Yujin Tong, Kedi Cai, Martin Wolf, R. Kramer Campen:
Catal. Today 260, 66-71 (2016), pp. 6;
Understanding the electrooxidation of formic acid on noble metal surfaces is both important for the insight it promises into a formic acid fuel cell and as a model for the electrooxidation of hydrocarbons more generally. As a result, this reaction has been studied for decades. Taken together this body of previous work suggests that on most noble metals the oxidation precedes both through an indirect, via adsorbed CO, and direct pathway via an intermediate that is controversial. In an attempt to rationalize large differences in electrooxidative activity as a function of metal, crystal surface, pH and the presence of other anions, a variety of intermediates in the direct pathway have been proposed. While differing in detail virtually all of the proposed mechanisms invoke a species that only weakly interacts with the metal surface and cannot be detected via conventional spectroscopic techniques. Here we overcome this challenge by characterizing the electrooxidation of formic acid on the Pt(1 0 0) surface using the surface selective nonlinear optical technique, vibrationally resonant sum frequency spectroscopy. We detect a weakly adsorbed form of formic acid and find by correlating its potential dependent spectral amplitude and oxidation peaks apparent in a simultaneously collected in situ cyclic voltammogram, that it is a reaction precursor in the direct oxidation of formic acid on this surface.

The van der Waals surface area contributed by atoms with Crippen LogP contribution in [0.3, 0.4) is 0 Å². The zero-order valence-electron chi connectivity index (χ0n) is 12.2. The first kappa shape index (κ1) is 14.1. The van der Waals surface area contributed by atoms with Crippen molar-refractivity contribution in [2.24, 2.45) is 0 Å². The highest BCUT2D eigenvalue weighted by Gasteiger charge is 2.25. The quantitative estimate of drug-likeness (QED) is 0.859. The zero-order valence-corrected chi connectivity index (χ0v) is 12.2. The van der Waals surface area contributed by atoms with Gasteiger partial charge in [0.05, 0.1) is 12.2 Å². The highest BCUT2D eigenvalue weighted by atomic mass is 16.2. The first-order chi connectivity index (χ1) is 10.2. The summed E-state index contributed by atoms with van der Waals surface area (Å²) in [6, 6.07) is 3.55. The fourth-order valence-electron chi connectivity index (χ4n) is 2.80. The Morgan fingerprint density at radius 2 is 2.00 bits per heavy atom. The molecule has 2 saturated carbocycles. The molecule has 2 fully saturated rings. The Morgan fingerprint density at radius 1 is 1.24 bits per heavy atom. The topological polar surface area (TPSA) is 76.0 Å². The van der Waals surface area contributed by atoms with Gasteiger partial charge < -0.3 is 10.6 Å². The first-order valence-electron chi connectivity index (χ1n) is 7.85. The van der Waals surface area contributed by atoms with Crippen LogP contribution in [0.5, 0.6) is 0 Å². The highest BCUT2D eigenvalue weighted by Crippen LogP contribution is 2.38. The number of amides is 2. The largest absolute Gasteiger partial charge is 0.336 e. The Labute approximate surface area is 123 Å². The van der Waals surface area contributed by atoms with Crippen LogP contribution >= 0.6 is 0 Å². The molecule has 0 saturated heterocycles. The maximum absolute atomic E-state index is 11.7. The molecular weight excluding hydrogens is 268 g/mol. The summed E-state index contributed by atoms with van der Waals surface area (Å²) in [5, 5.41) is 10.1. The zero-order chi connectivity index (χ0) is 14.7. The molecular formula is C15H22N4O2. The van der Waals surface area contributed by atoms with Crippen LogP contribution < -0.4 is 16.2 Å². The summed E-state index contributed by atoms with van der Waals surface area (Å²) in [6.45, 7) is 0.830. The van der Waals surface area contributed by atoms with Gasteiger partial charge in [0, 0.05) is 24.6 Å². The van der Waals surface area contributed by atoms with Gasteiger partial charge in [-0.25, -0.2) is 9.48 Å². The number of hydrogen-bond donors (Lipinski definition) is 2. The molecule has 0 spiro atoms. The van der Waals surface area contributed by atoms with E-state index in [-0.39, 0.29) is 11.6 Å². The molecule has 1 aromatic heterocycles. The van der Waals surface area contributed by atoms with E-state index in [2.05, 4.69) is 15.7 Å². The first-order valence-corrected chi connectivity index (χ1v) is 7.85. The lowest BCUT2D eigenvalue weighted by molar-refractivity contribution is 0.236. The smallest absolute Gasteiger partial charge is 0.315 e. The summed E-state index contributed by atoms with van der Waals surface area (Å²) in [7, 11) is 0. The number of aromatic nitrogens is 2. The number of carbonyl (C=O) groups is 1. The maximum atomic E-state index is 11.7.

The original publication is available by link DOI: 10.1016/j.cattod.2015.08.015